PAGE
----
February 24, 2016 / 9:21 PM / 2 years ago

Brazil court authorizes probes of former Rousseff top aide, Sao Paulo mayor

SAO PAULO (Reuters) - Brazil’s Supreme Court on Wednesday authorized formal investigations into potential corruption involving President Dilma Rousseff’s former chief of staff, as well as the mayor of the country’s largest city and an opposition senator.

Aloizio Mercadante participates in a ceremony to reappoint Brazil's Prosecutor-General Rodrigo Janot to the position of Prosecutor-General of the Republic at the Planalto Palace in Brasilia, Brazil, September 17, 2015. REUTERS/Ueslei Marcelino

Supreme Court Justice Celso de Mello said federal prosecutors could investigate Rousseff’s former chief of staff, Aloizio Mercadante, who now serves as education minister, Sao Paulo Mayor Fernando Haddad and Senator Aloysio Nunes of the opposition PSDB party.

Prosecutors said all three were named in plea bargain deals with states’ witnesses in a corruption and political kickback scheme at state-run oil firm Petroleo Brasileiro SA, but that the possible crimes raised by the witnesses were not necessarily related to the Petrobras investigation.

Haddad said in a statement that he had nothing to hide and that his campaign accounts have already been approved by the electoral court of the state of Sao Paulo.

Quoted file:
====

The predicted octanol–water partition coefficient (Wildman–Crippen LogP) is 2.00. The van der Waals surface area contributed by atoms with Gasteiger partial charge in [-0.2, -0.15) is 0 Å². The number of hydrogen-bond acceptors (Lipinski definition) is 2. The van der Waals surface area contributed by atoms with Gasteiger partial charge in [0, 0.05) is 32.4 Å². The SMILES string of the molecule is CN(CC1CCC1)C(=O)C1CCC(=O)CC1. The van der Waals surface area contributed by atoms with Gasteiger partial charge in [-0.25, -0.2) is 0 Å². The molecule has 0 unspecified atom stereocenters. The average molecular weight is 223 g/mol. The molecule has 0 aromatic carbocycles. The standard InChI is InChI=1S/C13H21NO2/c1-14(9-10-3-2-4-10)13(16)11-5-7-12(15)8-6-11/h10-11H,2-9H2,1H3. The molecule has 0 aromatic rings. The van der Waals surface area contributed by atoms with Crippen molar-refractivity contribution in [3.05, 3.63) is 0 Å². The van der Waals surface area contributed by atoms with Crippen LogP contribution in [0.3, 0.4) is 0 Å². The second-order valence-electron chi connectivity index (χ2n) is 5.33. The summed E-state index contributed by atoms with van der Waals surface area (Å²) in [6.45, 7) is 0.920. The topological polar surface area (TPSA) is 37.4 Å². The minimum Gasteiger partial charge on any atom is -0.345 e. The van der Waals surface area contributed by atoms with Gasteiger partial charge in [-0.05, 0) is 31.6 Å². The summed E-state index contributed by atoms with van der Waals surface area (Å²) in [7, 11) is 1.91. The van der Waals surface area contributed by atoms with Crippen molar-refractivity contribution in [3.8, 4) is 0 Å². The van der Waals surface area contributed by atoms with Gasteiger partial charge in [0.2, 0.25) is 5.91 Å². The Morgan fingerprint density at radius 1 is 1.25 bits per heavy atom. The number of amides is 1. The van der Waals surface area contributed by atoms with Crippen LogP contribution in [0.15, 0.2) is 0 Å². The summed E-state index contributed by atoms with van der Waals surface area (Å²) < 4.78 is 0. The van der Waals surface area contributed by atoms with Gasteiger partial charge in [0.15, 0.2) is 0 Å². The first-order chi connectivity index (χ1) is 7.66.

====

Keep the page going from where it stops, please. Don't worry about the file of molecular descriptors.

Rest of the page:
Mercadante’s lawyer, Pierpaolo Cruz Bottini, told Reuters that the judge’s decision does not open a new probe but only extends an ongoing investigation.

Senator Nunes also said in a statement that the decision only includes the witness testimony to the ongoing investigation that should move quickly to clear his name.

Around 50 politicians, mostly from Rousseff’s coalition, are under investigation for possibly taking bribes in Brazil’s largest-ever corruption investigation.

Some politicians have been cleared of wrongdoing after they were named in plea bargain testimony.

Dozens of engineering executives are on trial for allegedly forming a cartel to fix prices on contracts with Petrobras, as the oil firm is known, and using the excess funds to bribe politicians and Petrobras executives.

Reporting by Eduardo Simoes; Writing by Caroline Stauffer; Editing by Leslie Adler and David Gregorio

0 : 0
  • narrow-browser-and-phone
  • medium-browser-and-portrait-tablet
  • landscape-tablet
  • medium-wide-browser
  • wide-browser-and-larger
  • medium-browser-and-landscape-tablet
  • medium-wide-browser-and-larger
  • above-phone
  • portrait-tablet-and-above
  • above-portrait-tablet
  • landscape-tablet-and-above
  • landscape-tablet-and-medium-wide-browser
  • portrait-tablet-and-below
  • landscape-tablet-and-below